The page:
She cites a recent American survey using the UCLA Loneliness Scale, which found that 48.3 per cent of Gen Zers identified as lonely. She herself felt isolated as a Year 12 student, the only girl in her class studying IT and again in Year 13, when she was the only girl in her advanced physics class.
Hilbertidou's work to get more women into STEM is exactly the sort of well-intentioned social justice campaign that Haidt would question.
"Equal outcomes justice is a militant refusal to allow people to bring in other factors [when assessing why there is gender disparity]," he says. "To pay women less for the same work is a violation of social justice, that is wrong, that is indefensible and that is what people should fight against. I absolutely support that. But they say, only 20 per cent of programmers at Apple and Google are women, it's systemic discrimination."
This he doesn't agree with. He points out that women outnumber men in PhD programmes in the US, even in the sciences, although not in engineering or mathematics. "It is very sloppy thinking, it is a commitment to a standard that can never be met. We can never have 50 per cent representation in every field."
Maybe not, but Gen Z's determination to achieve fairness for all, to end racial, sexual and gender discrimination is impressive. Surely the strides that have been made in a short time speak well of them?
"The easy thing to say is they are less racist, less sexist, less homophobic than any other previous generation," says Haidt. "In a sense that had to happen, that's been happening for every generation. So that's good.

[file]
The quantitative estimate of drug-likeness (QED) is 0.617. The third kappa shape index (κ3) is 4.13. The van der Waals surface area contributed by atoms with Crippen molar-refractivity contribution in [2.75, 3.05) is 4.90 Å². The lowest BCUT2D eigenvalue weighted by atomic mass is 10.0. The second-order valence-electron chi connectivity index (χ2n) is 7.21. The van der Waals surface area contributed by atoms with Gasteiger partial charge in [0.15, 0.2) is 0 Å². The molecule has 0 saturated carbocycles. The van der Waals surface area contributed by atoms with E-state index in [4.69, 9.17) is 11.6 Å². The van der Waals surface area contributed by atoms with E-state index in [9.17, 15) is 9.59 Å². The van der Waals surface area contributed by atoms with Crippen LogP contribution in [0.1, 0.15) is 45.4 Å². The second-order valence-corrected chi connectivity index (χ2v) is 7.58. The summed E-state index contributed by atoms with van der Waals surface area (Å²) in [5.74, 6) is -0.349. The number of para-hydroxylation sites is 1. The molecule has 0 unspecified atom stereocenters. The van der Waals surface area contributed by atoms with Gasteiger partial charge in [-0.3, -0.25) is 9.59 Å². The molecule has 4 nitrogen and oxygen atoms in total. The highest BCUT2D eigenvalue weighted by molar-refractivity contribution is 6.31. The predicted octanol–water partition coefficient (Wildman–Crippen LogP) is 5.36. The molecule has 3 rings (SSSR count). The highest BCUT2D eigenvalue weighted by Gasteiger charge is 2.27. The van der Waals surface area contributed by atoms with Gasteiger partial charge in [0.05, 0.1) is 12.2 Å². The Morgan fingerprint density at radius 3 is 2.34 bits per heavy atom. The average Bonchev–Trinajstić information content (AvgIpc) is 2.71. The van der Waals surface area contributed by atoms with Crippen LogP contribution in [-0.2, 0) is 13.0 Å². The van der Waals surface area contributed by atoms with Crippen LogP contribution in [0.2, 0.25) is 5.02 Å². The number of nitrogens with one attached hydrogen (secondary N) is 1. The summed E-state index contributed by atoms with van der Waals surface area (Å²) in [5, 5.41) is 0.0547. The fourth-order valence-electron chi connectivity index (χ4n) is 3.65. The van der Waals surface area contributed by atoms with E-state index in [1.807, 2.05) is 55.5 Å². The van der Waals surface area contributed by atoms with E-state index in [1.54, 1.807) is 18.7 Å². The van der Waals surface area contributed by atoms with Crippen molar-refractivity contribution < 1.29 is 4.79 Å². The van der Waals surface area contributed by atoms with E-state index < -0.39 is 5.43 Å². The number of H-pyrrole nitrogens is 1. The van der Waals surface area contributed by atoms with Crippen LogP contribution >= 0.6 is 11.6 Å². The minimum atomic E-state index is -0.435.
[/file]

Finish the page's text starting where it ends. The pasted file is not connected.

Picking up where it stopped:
"It's not to say they are kinder and more empathic. In fact there has been some research to suggest they are less empathic, because if you are afraid, if you have been raised walking on eggshells living in a minefield, you are not generally empathic.
"Call-out culture makes people incredibly cruel. I don't think you can look at Gen Z and the way they behave and say they are just the nicest generation ever. Again, it's the way they have been raised, it's not their fault. I don't think their progress on identity issues is related to more openness, lovingness, warmth and kindness."
While Haidt reasonably criticises the intensifying effect of social media, where a put-down can feel more humiliating and impactful than it would in person, he is possibly discounting the comfort it can provide isolated people who are seeking community.
"If you are young and unusual, if you are gender diverse or a rainbow youth in Gore, I suspect you would be very grateful for the internet," says Dr Theresa Fleming, chairwoman of the Adolescent Health Research Group and part of the Youth2000 national survey series team, which has been tracking the health and well-being of secondary school students for nearly two decades.
While mental health stats remain troubling, Fleming is heartened by the drop in substance abuse (cigarettes, marijuana and binge drinking), risky driving behaviour and sexual coercion and abuse. In many ways, Gen Z are more sensible than the generations preceding them, either because they are conscientiously making good choices or because they are too scared not to.
The oldest members of Gen Z graduated from university last year and are now starting careers. In his position at a prestigious business school, Haidt is able to track their progress; his insider knowledge is not doing anything to lessen his concerns about this generation.
"The word I hear most [from] business people is 'exhausted'. They say, 'I am exhausted by the constant conflicts over a word somebody used. Somebody told a joke and somebody overheard it and now it's a big crisis for the whole company.'"
As a Boomer, Haidt is willing to take some responsibility for the state of the world, and the fact that Gen Z kids are freaked out. He is raising his own Gen Z children in anxiety-riddled New York City and there is no doubting his sincerity in wanting better for them.
"We kinda messed it up and Gen Z bears no responsibility for the problems of democracy today," he concedes. "I don't want to sound too harsh on them, it's not their fault."
Jonathan Haidt will speak on Thursday, August 1 at the Bruce Mason Centre, Takapuna. Tickets available at thinkinc.org.au